Privatization — Less Services — More Costly

Why Privatization Is a Disaster for Any Democratic Society

“In a totally free market health care system, you must be willing to let some patients die.”
Boston, MA-January 15, 2017. Protesters at “Our First Stand: Save Health Care Rally.”
Photo Credit: Heidi Besen /

Most people looking to make big money are eager to disparage public systems as inefficient, wasteful, inferior. Many of those people are in a position to starve the public systems of funding, thereby making them less functional, and making the private options look more appealing.

But privatization is not the solution; it is the problem. Properly supported public systems serve more people in a more efficient and less costly way. We might begin by looking at FEMA, the underfunded disaster relief program much maligned for its response to Hurricane Katrina in 2005. But today it’s a lifesaver for many people. And the alternative is an onslaught of businesses that seek profit among the hurricane victims desperate for water and food and supplies.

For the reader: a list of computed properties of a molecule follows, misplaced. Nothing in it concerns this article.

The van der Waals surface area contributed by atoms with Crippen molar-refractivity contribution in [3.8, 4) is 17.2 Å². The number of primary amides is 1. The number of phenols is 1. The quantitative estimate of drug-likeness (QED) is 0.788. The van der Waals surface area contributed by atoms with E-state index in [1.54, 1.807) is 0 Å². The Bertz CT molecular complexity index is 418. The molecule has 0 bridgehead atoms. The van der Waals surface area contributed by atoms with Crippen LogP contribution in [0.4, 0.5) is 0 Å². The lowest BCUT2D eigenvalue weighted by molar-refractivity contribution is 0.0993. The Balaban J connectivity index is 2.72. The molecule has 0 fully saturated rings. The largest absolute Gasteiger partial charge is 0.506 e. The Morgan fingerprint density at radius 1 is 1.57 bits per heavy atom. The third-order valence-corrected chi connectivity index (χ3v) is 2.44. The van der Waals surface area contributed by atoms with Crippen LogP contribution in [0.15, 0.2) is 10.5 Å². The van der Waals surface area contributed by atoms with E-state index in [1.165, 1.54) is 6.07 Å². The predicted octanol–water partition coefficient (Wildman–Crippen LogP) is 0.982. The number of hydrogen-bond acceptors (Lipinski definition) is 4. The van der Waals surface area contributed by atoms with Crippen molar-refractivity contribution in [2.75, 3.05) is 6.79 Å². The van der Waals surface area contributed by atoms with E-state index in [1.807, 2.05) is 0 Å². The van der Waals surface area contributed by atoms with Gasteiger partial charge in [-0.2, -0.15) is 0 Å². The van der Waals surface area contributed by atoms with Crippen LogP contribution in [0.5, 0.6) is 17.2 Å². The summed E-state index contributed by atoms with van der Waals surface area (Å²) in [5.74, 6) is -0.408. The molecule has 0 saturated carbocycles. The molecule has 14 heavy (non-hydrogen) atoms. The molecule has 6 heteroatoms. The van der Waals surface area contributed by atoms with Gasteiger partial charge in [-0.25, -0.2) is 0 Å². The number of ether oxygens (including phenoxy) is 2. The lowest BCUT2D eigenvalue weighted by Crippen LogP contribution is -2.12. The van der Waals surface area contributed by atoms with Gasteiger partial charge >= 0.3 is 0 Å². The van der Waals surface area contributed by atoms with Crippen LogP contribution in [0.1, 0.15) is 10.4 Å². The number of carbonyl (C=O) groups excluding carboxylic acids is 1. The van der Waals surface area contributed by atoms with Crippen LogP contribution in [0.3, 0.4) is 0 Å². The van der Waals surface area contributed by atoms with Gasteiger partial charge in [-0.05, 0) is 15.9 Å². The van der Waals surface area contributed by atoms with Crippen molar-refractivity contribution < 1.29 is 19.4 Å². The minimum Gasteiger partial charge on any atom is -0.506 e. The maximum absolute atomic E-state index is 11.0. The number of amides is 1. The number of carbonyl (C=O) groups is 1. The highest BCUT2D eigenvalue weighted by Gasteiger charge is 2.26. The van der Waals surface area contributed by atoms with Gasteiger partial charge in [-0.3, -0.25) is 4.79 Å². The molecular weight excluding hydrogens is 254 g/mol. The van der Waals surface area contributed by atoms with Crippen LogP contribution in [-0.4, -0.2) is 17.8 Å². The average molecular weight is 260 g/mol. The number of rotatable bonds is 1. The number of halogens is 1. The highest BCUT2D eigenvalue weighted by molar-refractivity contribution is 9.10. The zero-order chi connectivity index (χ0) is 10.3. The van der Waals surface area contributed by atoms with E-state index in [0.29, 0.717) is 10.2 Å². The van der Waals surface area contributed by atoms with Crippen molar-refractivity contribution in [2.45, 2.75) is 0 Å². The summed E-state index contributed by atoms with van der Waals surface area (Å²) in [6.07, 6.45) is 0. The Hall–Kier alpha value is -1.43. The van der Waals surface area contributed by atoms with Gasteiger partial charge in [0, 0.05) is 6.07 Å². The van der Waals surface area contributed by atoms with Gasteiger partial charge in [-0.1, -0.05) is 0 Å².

Privatization cuts us in two: we’ve become a nation of profit-makers versus the struggling middle/lower classes. This is true for health care, education, housing, and the environment.

Health Care: Profitability vs. Mortality

“In a totally free market health care system, you must be willing to let some patients die.” —emergency room physician Farzon Nahvi

Our privatized system is letting that happen. It’s killing our children. Among 34 OECD countries, only Turkey, Mexico, Argentina, and Slovakia have a higher child mortality rate than the US. A National Institutes of Health report summarized: “The USA health care system appears the least efficient and effective in ‘meeting the needs of its children.'”

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